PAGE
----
A blogger for the Minneapolis Star Tribune reports:

“A man, now known only as John Doe, told the Minnesota campaign finance board that he believes he would be fired from his Catholic employer if it became known that he gave money to the group opposing the marriage amendment.

“The campaign finance agency believed him and therefore, in an unusual move, granted him anonymity, despite his $600 contribution to Minnesota United for All Families.

“The agency’s decision exposes the strong feelings rampant about the proposed constitutional amendment to ban same-sex marriage and a rift about it even inside the Catholic Church.

“The Church has strongly supported the move to pass the amendment, collecting hundreds of thousands of dollars for the campaign backing it and told clergy not to dissent from its pro-amendment stance.”

The campaign finance agency used the case of Trish Cameron from earlier this summer to support its decision:

“In making its decision, release Friday, the state campaign finance agency examined the case of Trish Cameron, a former teacher at a Catholic School in Moorhead. Cameron told agency officials that she had revealed to her supervisors during a private annual self-evaluation that she personally objected to the Church’s opposition to same-sex marriage, although she would said she would not bring that belief into the classroom.

” ‘A week later,’ the campaign finance agency wrote, ‘Ms. Cameron was asked to resign.’

“Doe, the contributor to Minnesota United for All Families, had similar reasons to fear, he said.

” ‘Mr. Doe argues that because his job requires him to represent the Catholic organization’s positions to others from time to time, if his opposition to the marriage amendment was known, it would cause immense strain in his working relationships. Mr. Doe believes that this strain may be enough that his employment would be terminated,’ the agency wrote.

“Minnesota law allows exemptions from the requirement to disclose the names and employers of contributors if such disclosure would cause specific harm.”

The full text of the campaign finance board decision is available here.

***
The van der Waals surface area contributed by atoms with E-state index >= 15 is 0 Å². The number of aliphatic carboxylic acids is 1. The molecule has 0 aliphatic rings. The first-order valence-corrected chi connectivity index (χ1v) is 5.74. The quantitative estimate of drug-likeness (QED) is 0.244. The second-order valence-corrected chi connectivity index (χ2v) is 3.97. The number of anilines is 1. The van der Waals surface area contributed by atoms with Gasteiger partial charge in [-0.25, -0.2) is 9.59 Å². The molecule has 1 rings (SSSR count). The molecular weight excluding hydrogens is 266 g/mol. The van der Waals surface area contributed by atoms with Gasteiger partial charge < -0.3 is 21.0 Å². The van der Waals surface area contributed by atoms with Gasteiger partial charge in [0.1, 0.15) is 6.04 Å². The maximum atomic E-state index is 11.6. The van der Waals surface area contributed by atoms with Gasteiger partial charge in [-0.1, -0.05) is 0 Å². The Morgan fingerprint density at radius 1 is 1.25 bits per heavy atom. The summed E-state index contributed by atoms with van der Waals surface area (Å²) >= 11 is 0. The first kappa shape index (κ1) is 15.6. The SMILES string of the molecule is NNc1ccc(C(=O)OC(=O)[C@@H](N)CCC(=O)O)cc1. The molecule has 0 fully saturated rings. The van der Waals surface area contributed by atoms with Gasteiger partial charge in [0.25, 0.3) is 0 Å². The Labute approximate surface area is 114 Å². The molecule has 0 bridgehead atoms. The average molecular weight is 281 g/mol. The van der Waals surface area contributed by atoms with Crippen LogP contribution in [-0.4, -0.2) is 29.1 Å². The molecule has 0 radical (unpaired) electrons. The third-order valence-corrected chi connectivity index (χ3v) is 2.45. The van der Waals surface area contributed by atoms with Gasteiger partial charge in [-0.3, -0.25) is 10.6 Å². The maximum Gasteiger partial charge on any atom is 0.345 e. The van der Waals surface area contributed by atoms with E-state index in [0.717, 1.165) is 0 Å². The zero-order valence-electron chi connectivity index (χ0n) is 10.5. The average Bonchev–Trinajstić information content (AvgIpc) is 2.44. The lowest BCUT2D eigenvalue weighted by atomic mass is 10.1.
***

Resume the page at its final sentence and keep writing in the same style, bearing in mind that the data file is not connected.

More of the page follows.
While it is praiseworthy that the campaign finance board has taken this measure to protect this man’s employment, it is a sad commentary on the state of our church when a person is forced into anonymity to express a moral decision.  Only free and open discussion will allow church leaders to be able to discern the voice of the Spirit moving in the community.  The bishops should hold a moratorium on firing church employees who freely express their political decisions so that a true dialogue can happen in the church.

Trish Cameron’s comments about her own case are worth citing here.  The following is an excerpt from an interview with Minnesota Public Radio:

“Cameron believes she represents a segment of the Catholic Church no longer willing to simply accept what the church leaders say without discussion. Cameron said she has heard from many Catholics who tell her they are also struggling with the same-sex marriage issue.

” ‘We want to talk. This matters in our life. To some of us it’s extraordinarily painful. To some of us it’s really confusing,’ she said. ‘I have teenagers with close friends that are openly gay and those friends matter to them.’

“Cameron also said that she and other parents are afraid that the battle over same-sex marriage will alienate their children from the church.

” ‘After generations of being planted and rooted in the Catholic faith, we’re afraid we can’t hand this faith comfortably to them,’ she said.

“Cameron said she is not asking the church to sanctify same sex-marriage. But she does want church officials to talk about the issue. She worries they have slammed the door on dialogue.”

–Francis DeBernardo, New Ways Ministry